Koko was first allowed a pet cat in 1985 after she specially requested one for her birthday. She was even allowed to choose a kitten from a litter; a gray male Manx that she named "All Ball." Koko's gentle care and affection for All Ball was astounding to those on the outside who had never seen another animal treat another species as a pet before, but to Koko's handlers, who knew her well, it wasn't surprising at all.
Tragically, later that same year All Ball was struck by a car and killed while exploring the world outside of Koko's enclosure. Koko's mourning process after being told of the cat's death showed just how deep her emotional bond to the cat was. The following year, Koko was given two kittens. She named them "Lipstick" and "Smokey."
Tarra the elephant and her pet dog Bella
The Elephant Sanctuary in Tennessee has been home to one of nature's most unexpected odd couples: Tarra the elephant and her pet dog, Bella. The two first bonded several years ago when a stray dog wandered onto the Sanctuary's property. Rather than scare off the intruder, one elephant in particular, Tarra, immediately welcomed the stray with open arms. Before long, the two became inseparable. In fact, Tarra seemed to spend more time with Bella than she did with other elephants.
The bond became especially apparent when Bella suffered a spinal cord injury and lost the use of her legs. Caretakers took her indoors to receive medical assistance. For three weeks Bella was bed-bound, and for the entire three weeks Tarra stood just outside the building holding vigil, refusing to leave Bella's side. When the two were finally reunited, their embrace made it clear to everyone involved just how special their bond was.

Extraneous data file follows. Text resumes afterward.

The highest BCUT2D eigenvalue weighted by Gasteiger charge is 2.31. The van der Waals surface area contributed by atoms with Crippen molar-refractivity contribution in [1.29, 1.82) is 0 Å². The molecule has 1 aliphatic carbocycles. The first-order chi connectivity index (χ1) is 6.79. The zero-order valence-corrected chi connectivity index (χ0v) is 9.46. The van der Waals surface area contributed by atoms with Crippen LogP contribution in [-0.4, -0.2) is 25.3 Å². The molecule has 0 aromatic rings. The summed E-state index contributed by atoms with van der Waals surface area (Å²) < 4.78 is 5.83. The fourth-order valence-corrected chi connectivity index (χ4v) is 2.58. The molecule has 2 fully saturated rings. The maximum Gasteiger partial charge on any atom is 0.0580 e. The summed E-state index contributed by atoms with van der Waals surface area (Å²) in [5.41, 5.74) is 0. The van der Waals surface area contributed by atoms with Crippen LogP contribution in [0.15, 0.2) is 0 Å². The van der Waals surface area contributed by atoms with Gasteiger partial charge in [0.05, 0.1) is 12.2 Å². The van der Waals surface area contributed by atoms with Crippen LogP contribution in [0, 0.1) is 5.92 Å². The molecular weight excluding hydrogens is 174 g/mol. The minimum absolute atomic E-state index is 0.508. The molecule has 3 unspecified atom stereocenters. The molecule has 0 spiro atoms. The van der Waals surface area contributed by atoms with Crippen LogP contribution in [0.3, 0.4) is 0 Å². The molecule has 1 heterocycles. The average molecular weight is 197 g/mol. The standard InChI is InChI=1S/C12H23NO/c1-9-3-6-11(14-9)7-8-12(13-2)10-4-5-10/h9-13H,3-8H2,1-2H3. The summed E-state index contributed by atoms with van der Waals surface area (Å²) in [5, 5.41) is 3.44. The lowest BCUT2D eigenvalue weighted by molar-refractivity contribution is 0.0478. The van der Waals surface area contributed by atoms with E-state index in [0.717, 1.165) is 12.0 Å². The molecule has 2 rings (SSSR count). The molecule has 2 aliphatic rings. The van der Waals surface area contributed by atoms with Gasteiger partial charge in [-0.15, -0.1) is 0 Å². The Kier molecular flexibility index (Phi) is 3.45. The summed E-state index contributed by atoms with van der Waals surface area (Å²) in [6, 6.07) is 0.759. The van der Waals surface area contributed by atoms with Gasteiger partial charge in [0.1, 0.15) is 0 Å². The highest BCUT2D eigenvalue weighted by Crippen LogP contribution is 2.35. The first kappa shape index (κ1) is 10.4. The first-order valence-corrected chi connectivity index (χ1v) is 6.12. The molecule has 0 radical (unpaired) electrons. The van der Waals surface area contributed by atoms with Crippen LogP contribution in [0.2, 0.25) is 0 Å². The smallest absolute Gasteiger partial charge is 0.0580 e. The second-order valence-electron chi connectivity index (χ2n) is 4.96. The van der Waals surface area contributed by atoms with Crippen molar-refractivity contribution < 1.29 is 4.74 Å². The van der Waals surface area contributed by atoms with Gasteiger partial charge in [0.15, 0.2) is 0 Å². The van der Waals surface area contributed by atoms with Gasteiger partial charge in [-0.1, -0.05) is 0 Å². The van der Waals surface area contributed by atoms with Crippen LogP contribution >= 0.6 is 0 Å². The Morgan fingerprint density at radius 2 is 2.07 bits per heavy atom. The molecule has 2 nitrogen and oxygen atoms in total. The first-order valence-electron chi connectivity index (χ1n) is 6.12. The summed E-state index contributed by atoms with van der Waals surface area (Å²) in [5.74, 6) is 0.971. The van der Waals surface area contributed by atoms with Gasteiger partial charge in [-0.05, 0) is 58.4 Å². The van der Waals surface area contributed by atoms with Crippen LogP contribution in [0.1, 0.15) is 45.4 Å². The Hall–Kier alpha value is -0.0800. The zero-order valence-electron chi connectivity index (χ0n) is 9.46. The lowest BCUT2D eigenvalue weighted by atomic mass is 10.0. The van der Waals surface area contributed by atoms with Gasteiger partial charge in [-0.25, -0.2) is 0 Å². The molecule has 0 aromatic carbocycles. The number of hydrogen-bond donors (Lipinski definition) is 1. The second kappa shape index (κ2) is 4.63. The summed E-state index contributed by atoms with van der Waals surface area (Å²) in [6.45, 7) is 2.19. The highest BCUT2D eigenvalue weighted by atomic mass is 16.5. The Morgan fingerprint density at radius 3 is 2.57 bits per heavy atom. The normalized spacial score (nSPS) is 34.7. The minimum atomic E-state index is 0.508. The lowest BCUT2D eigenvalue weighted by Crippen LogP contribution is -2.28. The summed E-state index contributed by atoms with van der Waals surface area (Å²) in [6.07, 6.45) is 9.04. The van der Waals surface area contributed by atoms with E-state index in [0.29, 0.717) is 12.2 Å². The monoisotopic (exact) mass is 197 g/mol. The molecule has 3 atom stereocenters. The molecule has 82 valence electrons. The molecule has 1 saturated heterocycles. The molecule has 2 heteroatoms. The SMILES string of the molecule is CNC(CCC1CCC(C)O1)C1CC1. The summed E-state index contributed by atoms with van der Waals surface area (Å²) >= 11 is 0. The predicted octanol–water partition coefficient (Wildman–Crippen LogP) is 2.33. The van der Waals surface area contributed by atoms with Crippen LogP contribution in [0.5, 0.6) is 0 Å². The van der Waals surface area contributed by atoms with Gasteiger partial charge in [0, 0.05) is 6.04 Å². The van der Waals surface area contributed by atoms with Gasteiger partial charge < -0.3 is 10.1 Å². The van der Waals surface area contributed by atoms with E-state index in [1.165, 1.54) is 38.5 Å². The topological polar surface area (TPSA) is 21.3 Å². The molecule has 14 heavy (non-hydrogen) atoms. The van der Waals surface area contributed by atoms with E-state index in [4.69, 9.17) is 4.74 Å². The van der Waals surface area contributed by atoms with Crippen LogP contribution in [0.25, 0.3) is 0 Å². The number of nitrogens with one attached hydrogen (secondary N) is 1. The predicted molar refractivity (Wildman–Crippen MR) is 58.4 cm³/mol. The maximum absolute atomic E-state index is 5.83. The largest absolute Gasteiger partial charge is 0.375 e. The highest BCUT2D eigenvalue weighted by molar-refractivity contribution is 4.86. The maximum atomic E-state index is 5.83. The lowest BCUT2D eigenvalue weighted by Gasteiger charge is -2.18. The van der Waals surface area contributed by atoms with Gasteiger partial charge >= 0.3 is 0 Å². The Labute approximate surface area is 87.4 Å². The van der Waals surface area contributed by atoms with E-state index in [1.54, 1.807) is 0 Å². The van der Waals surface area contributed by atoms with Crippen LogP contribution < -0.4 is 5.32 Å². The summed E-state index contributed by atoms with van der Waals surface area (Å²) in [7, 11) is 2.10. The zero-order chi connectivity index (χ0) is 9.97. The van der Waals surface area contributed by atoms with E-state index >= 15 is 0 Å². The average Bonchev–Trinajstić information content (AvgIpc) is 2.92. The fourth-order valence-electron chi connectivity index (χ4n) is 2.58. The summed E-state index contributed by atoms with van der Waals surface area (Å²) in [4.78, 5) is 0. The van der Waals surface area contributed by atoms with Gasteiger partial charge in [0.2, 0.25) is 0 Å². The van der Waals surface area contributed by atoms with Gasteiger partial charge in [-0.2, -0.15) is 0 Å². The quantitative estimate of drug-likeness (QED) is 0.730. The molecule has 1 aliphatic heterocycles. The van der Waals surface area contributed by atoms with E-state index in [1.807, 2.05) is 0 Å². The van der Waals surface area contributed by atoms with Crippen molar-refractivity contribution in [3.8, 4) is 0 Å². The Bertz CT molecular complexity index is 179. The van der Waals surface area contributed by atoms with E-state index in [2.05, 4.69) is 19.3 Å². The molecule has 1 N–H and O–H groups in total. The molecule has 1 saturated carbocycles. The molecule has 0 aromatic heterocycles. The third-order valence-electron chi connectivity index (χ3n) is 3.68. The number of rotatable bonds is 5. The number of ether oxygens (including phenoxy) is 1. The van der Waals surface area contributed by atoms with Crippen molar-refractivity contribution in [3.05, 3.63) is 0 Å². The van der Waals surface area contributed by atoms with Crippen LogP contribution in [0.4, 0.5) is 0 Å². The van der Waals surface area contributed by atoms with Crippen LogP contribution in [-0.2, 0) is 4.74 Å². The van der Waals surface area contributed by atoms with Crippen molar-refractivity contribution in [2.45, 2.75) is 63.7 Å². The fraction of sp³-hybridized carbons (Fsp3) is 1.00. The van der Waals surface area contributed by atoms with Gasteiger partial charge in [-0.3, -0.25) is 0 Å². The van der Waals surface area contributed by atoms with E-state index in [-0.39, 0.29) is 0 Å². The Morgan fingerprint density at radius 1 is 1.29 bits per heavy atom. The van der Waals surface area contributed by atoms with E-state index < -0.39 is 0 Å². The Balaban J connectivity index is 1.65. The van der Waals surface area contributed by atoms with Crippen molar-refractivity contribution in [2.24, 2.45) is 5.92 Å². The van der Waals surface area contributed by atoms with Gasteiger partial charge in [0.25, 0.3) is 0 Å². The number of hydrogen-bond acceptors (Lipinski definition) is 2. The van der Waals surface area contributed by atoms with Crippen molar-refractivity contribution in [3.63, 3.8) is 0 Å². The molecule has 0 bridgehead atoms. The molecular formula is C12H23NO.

It goes to show that even a giant animal like an elephant can have a gentle heart.
Amy the deer and her pet dog
This PBS report about animal odd couples showcases many touching stories of animal bonds that cross the species barrier, but perhaps none are as astounding as the story of Amy the deer and her pet dog, named Ransom. The tale takes place at an animal rehabilitation center in Oklahoma, Wild Heart Ranch, which cares for thousands of animals every year.
Though many of the animals at Wild Heart are released back into the wild, Amy is a permanent resident since she is a non-native species to the region. She's a welcome resident, however, because of her strong mothering instinct, as she assists in raising many of the orphaned deer that the ranch takes in. But her mothering skills go beyond other deer.